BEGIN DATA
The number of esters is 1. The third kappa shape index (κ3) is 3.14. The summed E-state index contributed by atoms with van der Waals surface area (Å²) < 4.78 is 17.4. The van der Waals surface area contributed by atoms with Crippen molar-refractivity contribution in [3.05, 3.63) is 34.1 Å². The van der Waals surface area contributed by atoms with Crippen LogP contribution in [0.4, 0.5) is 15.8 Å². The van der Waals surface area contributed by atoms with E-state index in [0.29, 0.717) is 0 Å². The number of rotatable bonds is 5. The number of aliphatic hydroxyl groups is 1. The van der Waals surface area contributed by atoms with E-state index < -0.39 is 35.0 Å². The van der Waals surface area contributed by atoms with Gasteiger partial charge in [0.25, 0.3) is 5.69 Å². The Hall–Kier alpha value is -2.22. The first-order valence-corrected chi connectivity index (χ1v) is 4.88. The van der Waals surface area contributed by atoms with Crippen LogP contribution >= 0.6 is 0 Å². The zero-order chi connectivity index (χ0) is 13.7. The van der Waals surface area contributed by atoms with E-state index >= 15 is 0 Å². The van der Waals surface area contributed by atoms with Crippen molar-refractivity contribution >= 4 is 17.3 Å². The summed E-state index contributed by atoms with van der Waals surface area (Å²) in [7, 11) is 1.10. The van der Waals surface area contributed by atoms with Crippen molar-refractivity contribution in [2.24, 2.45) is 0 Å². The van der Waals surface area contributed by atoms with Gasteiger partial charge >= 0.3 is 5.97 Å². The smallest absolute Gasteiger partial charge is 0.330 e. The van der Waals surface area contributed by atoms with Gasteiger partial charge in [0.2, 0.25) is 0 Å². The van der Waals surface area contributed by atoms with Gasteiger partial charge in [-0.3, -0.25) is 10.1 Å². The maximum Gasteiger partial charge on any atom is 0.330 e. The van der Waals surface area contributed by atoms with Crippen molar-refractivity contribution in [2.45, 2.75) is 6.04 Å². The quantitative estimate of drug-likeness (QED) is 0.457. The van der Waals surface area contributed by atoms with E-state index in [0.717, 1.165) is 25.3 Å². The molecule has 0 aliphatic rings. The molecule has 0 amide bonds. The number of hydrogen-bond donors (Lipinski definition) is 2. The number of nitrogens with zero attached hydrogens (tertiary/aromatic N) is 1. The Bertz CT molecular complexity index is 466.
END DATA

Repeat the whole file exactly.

The number of esters is 1. The third kappa shape index (κ3) is 3.14. The summed E-state index contributed by atoms with van der Waals surface area (Å²) < 4.78 is 17.4. The van der Waals surface area contributed by atoms with Crippen molar-refractivity contribution in [3.05, 3.63) is 34.1 Å². The van der Waals surface area contributed by atoms with Crippen LogP contribution in [0.4, 0.5) is 15.8 Å². The van der Waals surface area contributed by atoms with E-state index in [0.29, 0.717) is 0 Å². The number of rotatable bonds is 5. The number of aliphatic hydroxyl groups is 1. The van der Waals surface area contributed by atoms with E-state index < -0.39 is 35.0 Å². The van der Waals surface area contributed by atoms with Gasteiger partial charge in [0.25, 0.3) is 5.69 Å². The Hall–Kier alpha value is -2.22. The first-order valence-corrected chi connectivity index (χ1v) is 4.88. The van der Waals surface area contributed by atoms with Crippen LogP contribution >= 0.6 is 0 Å². The zero-order chi connectivity index (χ0) is 13.7. The van der Waals surface area contributed by atoms with E-state index >= 15 is 0 Å². The van der Waals surface area contributed by atoms with Crippen molar-refractivity contribution >= 4 is 17.3 Å². The summed E-state index contributed by atoms with van der Waals surface area (Å²) in [7, 11) is 1.10. The van der Waals surface area contributed by atoms with Crippen molar-refractivity contribution in [2.24, 2.45) is 0 Å². The van der Waals surface area contributed by atoms with Gasteiger partial charge >= 0.3 is 5.97 Å². The smallest absolute Gasteiger partial charge is 0.330 e. The van der Waals surface area contributed by atoms with Gasteiger partial charge in [0.2, 0.25) is 0 Å². The van der Waals surface area contributed by atoms with Gasteiger partial charge in [-0.3, -0.25) is 10.1 Å². The maximum Gasteiger partial charge on any atom is 0.330 e. The van der Waals surface area contributed by atoms with Crippen molar-refractivity contribution in [2.45, 2.75) is 6.04 Å². The quantitative estimate of drug-likeness (QED) is 0.457. The van der Waals surface area contributed by atoms with E-state index in [0.717, 1.165) is 25.3 Å². The molecule has 0 aliphatic rings. The molecule has 0 amide bonds. The number of hydrogen-bond donors (Lipinski definition) is 2. The number of nitrogens with zero attached hydrogens (tertiary/aromatic N) is 1. The Bertz CT molecular complexity index is 466.